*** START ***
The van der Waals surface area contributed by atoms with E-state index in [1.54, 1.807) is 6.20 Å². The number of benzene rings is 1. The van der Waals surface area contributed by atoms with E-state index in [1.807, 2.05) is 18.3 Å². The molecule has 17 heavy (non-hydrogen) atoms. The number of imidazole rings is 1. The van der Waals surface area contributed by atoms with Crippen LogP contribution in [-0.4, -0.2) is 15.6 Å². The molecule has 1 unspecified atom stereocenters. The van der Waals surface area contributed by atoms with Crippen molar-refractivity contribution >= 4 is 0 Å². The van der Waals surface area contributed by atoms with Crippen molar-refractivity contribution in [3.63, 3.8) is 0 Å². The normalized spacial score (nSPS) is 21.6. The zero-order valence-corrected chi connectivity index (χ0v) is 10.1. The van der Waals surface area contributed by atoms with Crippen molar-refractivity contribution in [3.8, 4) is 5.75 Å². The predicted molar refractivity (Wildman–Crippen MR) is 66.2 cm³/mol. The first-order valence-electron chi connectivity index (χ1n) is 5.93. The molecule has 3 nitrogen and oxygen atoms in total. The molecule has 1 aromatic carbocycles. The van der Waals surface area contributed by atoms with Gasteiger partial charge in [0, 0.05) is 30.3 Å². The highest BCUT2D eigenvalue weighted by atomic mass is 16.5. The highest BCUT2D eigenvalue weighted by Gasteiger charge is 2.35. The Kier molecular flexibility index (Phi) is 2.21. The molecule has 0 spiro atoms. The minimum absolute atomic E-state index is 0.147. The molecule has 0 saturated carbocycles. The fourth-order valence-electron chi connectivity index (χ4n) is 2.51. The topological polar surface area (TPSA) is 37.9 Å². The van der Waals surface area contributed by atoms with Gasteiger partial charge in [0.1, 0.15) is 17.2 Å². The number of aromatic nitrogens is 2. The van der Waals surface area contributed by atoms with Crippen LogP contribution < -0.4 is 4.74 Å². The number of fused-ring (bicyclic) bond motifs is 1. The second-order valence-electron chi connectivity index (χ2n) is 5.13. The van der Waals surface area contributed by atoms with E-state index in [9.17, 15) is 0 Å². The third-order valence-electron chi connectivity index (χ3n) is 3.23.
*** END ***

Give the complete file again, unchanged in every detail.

The van der Waals surface area contributed by atoms with E-state index in [1.54, 1.807) is 6.20 Å². The number of benzene rings is 1. The van der Waals surface area contributed by atoms with E-state index in [1.807, 2.05) is 18.3 Å². The molecule has 17 heavy (non-hydrogen) atoms. The number of imidazole rings is 1. The van der Waals surface area contributed by atoms with Crippen LogP contribution in [-0.4, -0.2) is 15.6 Å². The molecule has 1 unspecified atom stereocenters. The van der Waals surface area contributed by atoms with Crippen molar-refractivity contribution >= 4 is 0 Å². The van der Waals surface area contributed by atoms with Crippen molar-refractivity contribution in [3.63, 3.8) is 0 Å². The normalized spacial score (nSPS) is 21.6. The zero-order valence-corrected chi connectivity index (χ0v) is 10.1. The van der Waals surface area contributed by atoms with Crippen molar-refractivity contribution in [3.8, 4) is 5.75 Å². The predicted molar refractivity (Wildman–Crippen MR) is 66.2 cm³/mol. The first-order valence-electron chi connectivity index (χ1n) is 5.93. The molecule has 3 nitrogen and oxygen atoms in total. The molecule has 1 aromatic carbocycles. The van der Waals surface area contributed by atoms with Gasteiger partial charge in [0, 0.05) is 30.3 Å². The highest BCUT2D eigenvalue weighted by atomic mass is 16.5. The highest BCUT2D eigenvalue weighted by Gasteiger charge is 2.35. The Kier molecular flexibility index (Phi) is 2.21. The molecule has 0 spiro atoms. The minimum absolute atomic E-state index is 0.147. The molecule has 0 saturated carbocycles. The fourth-order valence-electron chi connectivity index (χ4n) is 2.51. The topological polar surface area (TPSA) is 37.9 Å². The van der Waals surface area contributed by atoms with Gasteiger partial charge in [0.1, 0.15) is 17.2 Å². The number of aromatic nitrogens is 2. The van der Waals surface area contributed by atoms with Crippen LogP contribution < -0.4 is 4.74 Å². The number of fused-ring (bicyclic) bond motifs is 1. The second-order valence-electron chi connectivity index (χ2n) is 5.13. The van der Waals surface area contributed by atoms with E-state index in [9.17, 15) is 0 Å². The third-order valence-electron chi connectivity index (χ3n) is 3.23.